Unauthorized Access a Cause of Breaches
The healthcare industry continues to be a big target for hackers as healthcare data breaches increase. In 2018 there was 161% more healthcare records involved. Unauthorized access/disclosure incidents was one of the biggest cause of breaches. The mean breach size of unauthorized access increased by 115% percent. Fortunately, loss, theft and improper disposal incidents appear to have all declined. Despite the bad news it is likely that cyber security defenses have been effective in preventing hackers from gaining access to data.
Phishing is a Risk
Most importantly, the data from 2018 highlights the importance of increasing email security in addition to training employees. One main cause of healthcare breaches in the month of April was due to phishing attacks. For instance, in April nine cases of successful phishing attack related breaches were reported. Other causes are unauthorized email access and misdirected emails. In conclusion, it will be important to improve technology to prevent the delivery of malicious emails to inboxes of healthcare workers.
Exposed PHI Remains a Problem
In short, it appears that 75% of breaches affected healthcare providers, 14% health plans and 11% business associates of covered entities. Most importantly, the breaches associated with business associates were the most severe and represented 42% of all exposed records.
It is in the best interest of covered entities and business associate to promote safeguards to protect PHI and train employees on this process.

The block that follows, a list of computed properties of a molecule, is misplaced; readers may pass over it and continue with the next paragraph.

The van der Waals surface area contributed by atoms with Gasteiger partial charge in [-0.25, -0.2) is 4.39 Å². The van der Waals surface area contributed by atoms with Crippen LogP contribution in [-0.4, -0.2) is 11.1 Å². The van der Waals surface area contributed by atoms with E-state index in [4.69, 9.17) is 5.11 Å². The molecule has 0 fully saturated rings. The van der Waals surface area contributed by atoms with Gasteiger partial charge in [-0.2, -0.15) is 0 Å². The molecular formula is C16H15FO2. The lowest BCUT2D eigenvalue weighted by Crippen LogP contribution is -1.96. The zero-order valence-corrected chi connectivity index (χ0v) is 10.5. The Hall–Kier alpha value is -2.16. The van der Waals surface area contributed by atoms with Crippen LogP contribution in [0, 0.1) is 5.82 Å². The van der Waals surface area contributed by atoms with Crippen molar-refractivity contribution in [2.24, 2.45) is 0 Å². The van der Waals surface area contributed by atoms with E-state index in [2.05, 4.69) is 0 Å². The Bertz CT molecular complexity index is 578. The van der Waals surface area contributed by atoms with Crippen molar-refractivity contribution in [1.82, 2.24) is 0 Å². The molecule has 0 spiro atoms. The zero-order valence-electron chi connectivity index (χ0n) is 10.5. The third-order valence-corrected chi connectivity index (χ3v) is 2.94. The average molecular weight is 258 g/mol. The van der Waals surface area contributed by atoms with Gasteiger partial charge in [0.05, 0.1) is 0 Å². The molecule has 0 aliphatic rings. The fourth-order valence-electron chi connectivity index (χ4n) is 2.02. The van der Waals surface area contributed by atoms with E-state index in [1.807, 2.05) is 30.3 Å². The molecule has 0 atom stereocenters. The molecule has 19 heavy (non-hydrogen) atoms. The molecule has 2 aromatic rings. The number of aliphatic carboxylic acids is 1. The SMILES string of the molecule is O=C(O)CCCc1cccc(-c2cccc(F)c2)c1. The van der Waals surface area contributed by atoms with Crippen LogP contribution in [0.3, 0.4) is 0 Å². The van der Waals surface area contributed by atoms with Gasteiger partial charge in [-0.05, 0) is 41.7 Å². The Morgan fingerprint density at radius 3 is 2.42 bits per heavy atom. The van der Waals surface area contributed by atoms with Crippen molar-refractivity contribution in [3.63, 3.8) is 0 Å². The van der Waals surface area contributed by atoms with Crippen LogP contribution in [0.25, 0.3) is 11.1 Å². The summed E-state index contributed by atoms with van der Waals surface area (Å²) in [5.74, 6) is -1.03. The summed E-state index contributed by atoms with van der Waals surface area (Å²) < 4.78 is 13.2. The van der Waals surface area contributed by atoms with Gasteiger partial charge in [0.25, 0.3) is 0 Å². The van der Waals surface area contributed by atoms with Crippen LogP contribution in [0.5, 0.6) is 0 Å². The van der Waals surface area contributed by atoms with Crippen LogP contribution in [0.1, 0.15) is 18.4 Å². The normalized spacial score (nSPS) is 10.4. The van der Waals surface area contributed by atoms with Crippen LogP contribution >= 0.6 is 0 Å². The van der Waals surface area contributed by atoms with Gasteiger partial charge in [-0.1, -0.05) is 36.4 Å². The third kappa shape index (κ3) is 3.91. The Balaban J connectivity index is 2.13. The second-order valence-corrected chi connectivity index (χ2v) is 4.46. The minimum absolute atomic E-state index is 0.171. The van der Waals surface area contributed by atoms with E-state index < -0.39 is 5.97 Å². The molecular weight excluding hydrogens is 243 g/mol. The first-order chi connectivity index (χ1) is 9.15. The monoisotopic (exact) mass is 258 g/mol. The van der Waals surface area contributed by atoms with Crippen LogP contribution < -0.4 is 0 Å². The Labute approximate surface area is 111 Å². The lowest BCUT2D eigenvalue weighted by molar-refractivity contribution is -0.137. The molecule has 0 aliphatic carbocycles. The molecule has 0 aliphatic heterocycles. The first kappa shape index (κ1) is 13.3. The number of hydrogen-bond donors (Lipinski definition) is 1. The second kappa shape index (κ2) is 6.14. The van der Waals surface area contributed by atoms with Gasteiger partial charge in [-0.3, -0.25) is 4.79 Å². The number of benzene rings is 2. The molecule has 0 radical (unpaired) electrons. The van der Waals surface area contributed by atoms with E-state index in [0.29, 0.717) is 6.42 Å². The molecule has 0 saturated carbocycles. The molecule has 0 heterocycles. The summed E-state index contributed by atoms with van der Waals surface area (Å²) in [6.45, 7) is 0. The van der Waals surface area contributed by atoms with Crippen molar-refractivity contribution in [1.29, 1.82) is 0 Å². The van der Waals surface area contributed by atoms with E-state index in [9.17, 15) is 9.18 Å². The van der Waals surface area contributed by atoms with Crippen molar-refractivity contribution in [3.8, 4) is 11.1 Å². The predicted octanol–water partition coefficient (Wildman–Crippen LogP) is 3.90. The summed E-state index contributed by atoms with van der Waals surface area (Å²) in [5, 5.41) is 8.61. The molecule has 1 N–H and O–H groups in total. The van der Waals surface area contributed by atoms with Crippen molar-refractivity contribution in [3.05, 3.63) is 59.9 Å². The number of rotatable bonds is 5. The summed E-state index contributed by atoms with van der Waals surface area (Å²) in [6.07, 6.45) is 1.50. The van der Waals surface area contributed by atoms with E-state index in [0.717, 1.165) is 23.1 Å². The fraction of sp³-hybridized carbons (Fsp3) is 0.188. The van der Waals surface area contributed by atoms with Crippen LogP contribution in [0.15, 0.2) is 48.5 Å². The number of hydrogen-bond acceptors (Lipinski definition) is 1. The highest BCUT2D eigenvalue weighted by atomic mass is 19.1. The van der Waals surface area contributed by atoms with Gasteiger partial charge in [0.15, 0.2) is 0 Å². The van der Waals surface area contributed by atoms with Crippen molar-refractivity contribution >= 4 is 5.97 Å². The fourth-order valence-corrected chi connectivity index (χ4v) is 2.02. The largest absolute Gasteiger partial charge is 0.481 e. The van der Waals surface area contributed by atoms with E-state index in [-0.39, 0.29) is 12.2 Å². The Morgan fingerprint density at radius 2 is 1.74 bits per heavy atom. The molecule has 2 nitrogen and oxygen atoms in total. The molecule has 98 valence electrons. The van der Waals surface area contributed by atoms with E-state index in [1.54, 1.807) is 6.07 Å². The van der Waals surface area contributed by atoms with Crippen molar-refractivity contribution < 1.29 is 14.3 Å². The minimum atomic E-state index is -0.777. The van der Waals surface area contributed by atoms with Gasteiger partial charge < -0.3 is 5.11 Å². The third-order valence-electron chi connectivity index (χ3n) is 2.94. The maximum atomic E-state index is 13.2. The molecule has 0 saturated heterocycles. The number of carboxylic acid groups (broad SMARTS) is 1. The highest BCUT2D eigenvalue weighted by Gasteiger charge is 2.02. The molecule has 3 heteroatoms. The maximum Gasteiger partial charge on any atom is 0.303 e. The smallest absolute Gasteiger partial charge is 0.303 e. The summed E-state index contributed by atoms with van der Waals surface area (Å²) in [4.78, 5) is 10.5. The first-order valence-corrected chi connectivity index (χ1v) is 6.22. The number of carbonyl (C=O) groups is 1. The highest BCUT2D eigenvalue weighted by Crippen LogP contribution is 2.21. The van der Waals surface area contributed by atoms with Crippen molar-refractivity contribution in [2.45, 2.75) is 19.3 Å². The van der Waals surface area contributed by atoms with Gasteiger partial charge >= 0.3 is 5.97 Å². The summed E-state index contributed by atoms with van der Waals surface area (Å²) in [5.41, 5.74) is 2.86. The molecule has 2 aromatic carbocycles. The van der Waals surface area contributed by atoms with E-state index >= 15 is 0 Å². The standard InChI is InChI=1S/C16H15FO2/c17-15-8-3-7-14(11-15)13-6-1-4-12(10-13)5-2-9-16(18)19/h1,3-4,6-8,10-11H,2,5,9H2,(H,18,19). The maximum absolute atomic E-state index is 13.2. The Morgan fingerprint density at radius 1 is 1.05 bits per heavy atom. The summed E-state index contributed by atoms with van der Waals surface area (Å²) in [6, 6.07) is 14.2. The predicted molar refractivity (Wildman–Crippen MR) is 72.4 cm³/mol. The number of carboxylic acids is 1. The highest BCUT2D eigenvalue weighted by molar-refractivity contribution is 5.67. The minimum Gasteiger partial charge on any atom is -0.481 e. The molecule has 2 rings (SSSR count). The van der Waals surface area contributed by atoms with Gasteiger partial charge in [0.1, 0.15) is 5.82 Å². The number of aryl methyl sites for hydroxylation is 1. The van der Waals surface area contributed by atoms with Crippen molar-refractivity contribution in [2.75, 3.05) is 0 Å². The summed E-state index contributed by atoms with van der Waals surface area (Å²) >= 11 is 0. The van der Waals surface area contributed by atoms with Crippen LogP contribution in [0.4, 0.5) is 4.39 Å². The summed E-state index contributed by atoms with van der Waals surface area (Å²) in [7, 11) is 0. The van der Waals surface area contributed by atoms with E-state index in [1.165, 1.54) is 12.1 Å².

The potential violations stemmed from five EPHI breaches at five separate FMCNA owned covered entities. As a result, the investigation uncovered FMCNA’s failure to perform a risk analysis at each of the five locations. OCR’s investigation revealed FMCNA covered entities failed to conduct an accurate and thorough risk analysis. Consequently, they did not address potential risks and vulnerabilities to the confidentiality, integrity, and availability of all of its ePHI.
Settle Potential HIPAA Violations
In addition to the $3.5 million settlement the OCR ordered FMCNA to:
complete a risk analysis and risk management plan,
revise policies and procedures on device and media controls as well as facility access controls,
and educate its workforce members on its policies and procedures.
Failure to Perform a Risk Analysis
“The number of breaches, involving a variety of locations and vulnerabilities, highlights why there is no substitute for an enterprise-wide risk analysis for a covered entity,” said OCR Director Roger Severino. “Covered entities must take a thorough look at their internal policies and procedures to ensure they are protecting their patients’ health information in accordance with the law.”
Certainly, this is a good example for compliant organizations as it clearly shows the risk one takes when not following the guidelines set in the HIPAA rule. Most importantly, this is an excellent reminder that the failure to perform a risk analysis can incur major penalties. Above all the Risk Analysis must be performed, used to address gaps, and updated on a regular basis.